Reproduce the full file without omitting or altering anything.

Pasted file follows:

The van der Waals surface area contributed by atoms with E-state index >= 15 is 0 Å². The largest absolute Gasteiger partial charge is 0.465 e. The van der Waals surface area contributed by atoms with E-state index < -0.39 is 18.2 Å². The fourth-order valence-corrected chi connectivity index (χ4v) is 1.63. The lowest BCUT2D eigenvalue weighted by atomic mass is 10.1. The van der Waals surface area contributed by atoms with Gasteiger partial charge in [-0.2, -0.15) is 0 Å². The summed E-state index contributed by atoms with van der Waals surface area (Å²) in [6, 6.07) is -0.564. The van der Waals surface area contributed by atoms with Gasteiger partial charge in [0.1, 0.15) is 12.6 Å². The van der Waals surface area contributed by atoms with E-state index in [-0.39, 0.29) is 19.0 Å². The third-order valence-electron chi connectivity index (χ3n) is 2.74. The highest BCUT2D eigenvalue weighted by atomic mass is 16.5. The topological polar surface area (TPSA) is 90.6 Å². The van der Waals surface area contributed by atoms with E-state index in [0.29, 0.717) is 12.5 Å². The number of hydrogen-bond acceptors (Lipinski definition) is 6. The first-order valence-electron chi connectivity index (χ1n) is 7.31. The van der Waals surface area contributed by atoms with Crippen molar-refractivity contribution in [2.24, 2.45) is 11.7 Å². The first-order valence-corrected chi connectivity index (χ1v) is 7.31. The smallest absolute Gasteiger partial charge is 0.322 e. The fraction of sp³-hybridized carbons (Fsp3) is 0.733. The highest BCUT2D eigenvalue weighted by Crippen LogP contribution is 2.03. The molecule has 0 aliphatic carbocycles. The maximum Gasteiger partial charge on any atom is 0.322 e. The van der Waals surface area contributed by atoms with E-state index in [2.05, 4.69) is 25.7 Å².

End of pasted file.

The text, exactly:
The van der Waals surface area contributed by atoms with E-state index >= 15 is 0 Å². The largest absolute Gasteiger partial charge is 0.465 e. The van der Waals surface area contributed by atoms with E-state index < -0.39 is 18.2 Å². The fourth-order valence-corrected chi connectivity index (χ4v) is 1.63. The lowest BCUT2D eigenvalue weighted by atomic mass is 10.1. The van der Waals surface area contributed by atoms with Gasteiger partial charge in [-0.2, -0.15) is 0 Å². The summed E-state index contributed by atoms with van der Waals surface area (Å²) in [6, 6.07) is -0.564. The van der Waals surface area contributed by atoms with Gasteiger partial charge in [0.1, 0.15) is 12.6 Å². The van der Waals surface area contributed by atoms with E-state index in [-0.39, 0.29) is 19.0 Å². The third-order valence-electron chi connectivity index (χ3n) is 2.74. The highest BCUT2D eigenvalue weighted by atomic mass is 16.5. The topological polar surface area (TPSA) is 90.6 Å². The van der Waals surface area contributed by atoms with E-state index in [0.29, 0.717) is 12.5 Å². The number of hydrogen-bond acceptors (Lipinski definition) is 6. The first-order valence-electron chi connectivity index (χ1n) is 7.31. The van der Waals surface area contributed by atoms with Crippen molar-refractivity contribution in [2.24, 2.45) is 11.7 Å². The first-order valence-corrected chi connectivity index (χ1v) is 7.31. The smallest absolute Gasteiger partial charge is 0.322 e. The fraction of sp³-hybridized carbons (Fsp3) is 0.733. The highest BCUT2D eigenvalue weighted by Crippen LogP contribution is 2.03. The molecule has 0 aliphatic carbocycles. The maximum Gasteiger partial charge on any atom is 0.322 e. The van der Waals surface area contributed by atoms with E-state index in [2.05, 4.69) is 25.7 Å².